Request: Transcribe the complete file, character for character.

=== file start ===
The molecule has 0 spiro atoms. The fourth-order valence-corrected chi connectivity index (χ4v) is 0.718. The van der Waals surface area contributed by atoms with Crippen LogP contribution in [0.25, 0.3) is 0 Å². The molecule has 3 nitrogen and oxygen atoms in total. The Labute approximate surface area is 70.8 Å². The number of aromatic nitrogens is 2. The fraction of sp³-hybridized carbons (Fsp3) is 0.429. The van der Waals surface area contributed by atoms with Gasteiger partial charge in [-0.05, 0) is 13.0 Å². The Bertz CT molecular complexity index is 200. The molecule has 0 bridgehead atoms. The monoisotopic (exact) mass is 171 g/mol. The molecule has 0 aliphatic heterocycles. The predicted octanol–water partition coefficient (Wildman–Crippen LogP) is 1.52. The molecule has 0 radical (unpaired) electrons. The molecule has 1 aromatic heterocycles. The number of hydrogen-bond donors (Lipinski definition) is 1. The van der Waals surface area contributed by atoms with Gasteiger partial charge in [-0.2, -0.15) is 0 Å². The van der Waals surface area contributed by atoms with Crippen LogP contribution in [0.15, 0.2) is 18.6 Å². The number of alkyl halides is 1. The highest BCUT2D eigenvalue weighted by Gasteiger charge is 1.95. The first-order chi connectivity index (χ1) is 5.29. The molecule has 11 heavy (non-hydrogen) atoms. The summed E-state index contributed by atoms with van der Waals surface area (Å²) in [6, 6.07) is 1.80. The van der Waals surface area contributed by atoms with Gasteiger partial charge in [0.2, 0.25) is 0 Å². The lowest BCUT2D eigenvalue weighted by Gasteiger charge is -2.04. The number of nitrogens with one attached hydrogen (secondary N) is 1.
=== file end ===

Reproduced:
The molecule has 0 spiro atoms. The fourth-order valence-corrected chi connectivity index (χ4v) is 0.718. The van der Waals surface area contributed by atoms with Crippen LogP contribution in [0.25, 0.3) is 0 Å². The molecule has 3 nitrogen and oxygen atoms in total. The Labute approximate surface area is 70.8 Å². The number of aromatic nitrogens is 2. The fraction of sp³-hybridized carbons (Fsp3) is 0.429. The van der Waals surface area contributed by atoms with Gasteiger partial charge in [-0.05, 0) is 13.0 Å². The Bertz CT molecular complexity index is 200. The molecule has 0 bridgehead atoms. The monoisotopic (exact) mass is 171 g/mol. The molecule has 0 aliphatic heterocycles. The predicted octanol–water partition coefficient (Wildman–Crippen LogP) is 1.52. The molecule has 0 radical (unpaired) electrons. The molecule has 1 aromatic heterocycles. The number of hydrogen-bond donors (Lipinski definition) is 1. The van der Waals surface area contributed by atoms with Gasteiger partial charge in [-0.2, -0.15) is 0 Å². The van der Waals surface area contributed by atoms with Crippen LogP contribution in [0.15, 0.2) is 18.6 Å². The number of alkyl halides is 1. The highest BCUT2D eigenvalue weighted by Gasteiger charge is 1.95. The first-order chi connectivity index (χ1) is 5.29. The molecule has 11 heavy (non-hydrogen) atoms. The summed E-state index contributed by atoms with van der Waals surface area (Å²) in [6, 6.07) is 1.80. The van der Waals surface area contributed by atoms with Gasteiger partial charge in [0.2, 0.25) is 0 Å². The lowest BCUT2D eigenvalue weighted by Gasteiger charge is -2.04. The number of nitrogens with one attached hydrogen (secondary N) is 1.